Normally, antidiuretic hormone (ADH) release from the posterior pituitary is influenced by changes in plasma osmolality. However, in cranial diabetes insipidus, the lack of this response results in large urine output classically with low osmolality. The standard 8 hour water deprivation test is used diagnostically in these cases. It entails closely supervised dehydration of a previously well-hydrated patient. Basal and hourly plasma and urine osmolalities, and urine volumes are measured. After 8 hours, intramuscular desmopressin 2 mg is injected followed by remeasuring blood and urine osmolalities. Initially dilute urine (less than 300 mOsmol/kg) at the end of fluid deprivation becomes concentrated after desmopressin in patients with cranial diabetes insipidus but remains dilute in nephrogenic diabetes insipidus. Screening for hypocortisolism is more problematic. An excellent assessment can be made based on a morning serum cortisol level. If this level is above 10 µgm/dL, the hypothalamic-pituitary-adrenal axis is likely normal. Stimulation by synthetic ACTH (cosyntropin test) is also useful, but it may be misleading in states of acute ACTH deficiency in which the adrenal cortex has not yet atrophied (49).
Biochemical assessment of hormone deficiencies requires the simultaneous determination of both pituitary and end organ hormones, which will allow the determination of whether the lesion is central (hypopituitarism) or at the end organ level (primary deficiency syndrome).
Multiple hormone deficiencies strongly suggest a cranial/pituitary etiology. Occasionally, mechanical factors predominate, such as bitemporal hemianopsia, resulting from upward mass effect on the optic chiasm. Because the macula and, therefore, central vision, is usually spared, profound losses in peripheral vision often occur without the patient's knowledge.
Complete hormonal deficiency syndromes are usually easy to diagnose after the initial suspicion is raised by determining that the end organ hormone level is low, with correspondingly low or inappropriately normal central hormone levels. Partial hormonal deficiencies, however, are often characterized by hormone levels that are within the normal range, and they must be assessed by dynamic testing.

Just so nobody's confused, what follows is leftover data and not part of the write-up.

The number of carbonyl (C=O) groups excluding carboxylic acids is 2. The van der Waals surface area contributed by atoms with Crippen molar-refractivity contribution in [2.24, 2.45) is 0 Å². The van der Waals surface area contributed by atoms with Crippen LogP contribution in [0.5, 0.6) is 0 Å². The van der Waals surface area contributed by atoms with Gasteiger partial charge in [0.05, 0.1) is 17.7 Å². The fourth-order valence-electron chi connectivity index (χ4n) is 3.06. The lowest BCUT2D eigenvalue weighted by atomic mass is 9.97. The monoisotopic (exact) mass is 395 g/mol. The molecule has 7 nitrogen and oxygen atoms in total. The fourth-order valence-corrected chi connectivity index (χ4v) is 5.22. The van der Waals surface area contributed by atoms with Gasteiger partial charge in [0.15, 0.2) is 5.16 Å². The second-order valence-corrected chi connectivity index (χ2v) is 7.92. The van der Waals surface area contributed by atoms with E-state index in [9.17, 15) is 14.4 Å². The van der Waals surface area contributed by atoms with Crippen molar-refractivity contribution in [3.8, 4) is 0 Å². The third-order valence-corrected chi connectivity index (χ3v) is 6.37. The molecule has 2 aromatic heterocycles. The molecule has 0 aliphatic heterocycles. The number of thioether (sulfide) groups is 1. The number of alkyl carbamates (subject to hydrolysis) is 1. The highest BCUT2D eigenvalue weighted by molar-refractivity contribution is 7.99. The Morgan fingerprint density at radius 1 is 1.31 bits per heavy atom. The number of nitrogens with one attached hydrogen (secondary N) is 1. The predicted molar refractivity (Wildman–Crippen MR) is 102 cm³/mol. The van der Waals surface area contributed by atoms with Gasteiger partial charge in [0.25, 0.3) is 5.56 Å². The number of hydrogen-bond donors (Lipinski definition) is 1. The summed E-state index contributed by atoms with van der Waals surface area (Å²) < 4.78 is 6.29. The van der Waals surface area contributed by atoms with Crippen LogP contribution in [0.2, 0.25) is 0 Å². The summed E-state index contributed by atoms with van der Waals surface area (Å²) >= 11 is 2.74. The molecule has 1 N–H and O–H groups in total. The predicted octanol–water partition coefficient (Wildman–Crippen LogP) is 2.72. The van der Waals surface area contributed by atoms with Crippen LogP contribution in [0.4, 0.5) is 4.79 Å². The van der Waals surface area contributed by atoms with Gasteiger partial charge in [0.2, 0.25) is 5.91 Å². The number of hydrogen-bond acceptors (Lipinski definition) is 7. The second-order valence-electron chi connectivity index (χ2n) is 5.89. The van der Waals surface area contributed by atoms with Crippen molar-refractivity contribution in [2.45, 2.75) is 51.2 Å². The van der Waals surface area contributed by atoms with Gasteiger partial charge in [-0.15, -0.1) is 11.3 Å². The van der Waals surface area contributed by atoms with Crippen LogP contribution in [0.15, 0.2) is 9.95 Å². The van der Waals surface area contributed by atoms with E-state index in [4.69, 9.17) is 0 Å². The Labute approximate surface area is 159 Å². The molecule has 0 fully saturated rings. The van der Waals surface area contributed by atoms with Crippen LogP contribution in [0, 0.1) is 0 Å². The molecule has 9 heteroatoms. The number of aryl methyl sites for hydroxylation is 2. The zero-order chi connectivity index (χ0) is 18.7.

Once hypopituitarism has been biochemically defined or in patients with symptoms or signs of central lesions, imaging studies of the hypothalamic and pituitary region should be obtained. Pituitary microadenomas measure less than 10 mm in diameter and are usually intrasellar, whereas macroadenomas are greater than 10 mm and reside within an enlarged sella turcica. There may be extension into the suprasellar cistern, sphenoid sinus, or cavernous sinus (46).
A simple noncontrast CT scan may demonstrate most lesions, but follow-up imaging with thin slice MRI imaging of the brain with and without contrast is the gold standard. On T1-weighted imaging, adenomas are hypo to isointense. They also have poor uptake of gadolinium. On T2-weighted imaging, the adenomas are isointense to white matter (46). Currently, MR imaging provides the most complete anatomical information and should be employed whenever possible. Although hypopituitarism is not excluded by normal MRI of the sellar and parasellar region, traumatic damage can present with pituitary-stalk deviation, with signal inhomogeneity attributable to hemorrhage or infarction, or as empty sella (08).
Lee and colleagues report a case of a giant aneurysm of internal carotid artery causing hypopituitarism, highlighting the fact that not all sellar enhancing lesions causing hypopituitarism are pituitary adenomas (33). Although symptoms are similar to pituitary adenomas, the presence of rim-like calcification around the sellar mass on CT and flow-related effects on T2-weighted MRI support the diagnosis of an aneurysm, and a cerebral angiogram confirms it (32). It is good practice to pursue vessel imaging via CTA or MRA to assess the cranial vasculature, which is a key factor in determining the surgical plan for macroadenomas. The prevalence of intrasellar giant aneurysms is estimated at 0.2% (25).
Nakata and colleagues, in their comparative study between patients with lymphocytic hypophysitis and those with pituitary adenomas, report that although MR imaging findings of these conditions are similar, the presence of the parasellar T2 dark sign in lymphocytic hypophysitis can be a specific finding and distinguishes it from the pituitary adenoma (44).
The Congress of Neurological Surgeons recommends ophthalmologic evaluation including both functional and anatomic assessment. The evaluation may provide prognostic factors for recovery and can help monitor postoperative changes (46). Danesh-Meyer and colleagues demonstrated that a normal retinal nerve fiber layer thickness demonstrated on optical coherence tomography shows an increased propensity for visual recovery, whereas those with a thin retinal nerve fiber layer show limited improvement over a longer time frame (months) (15).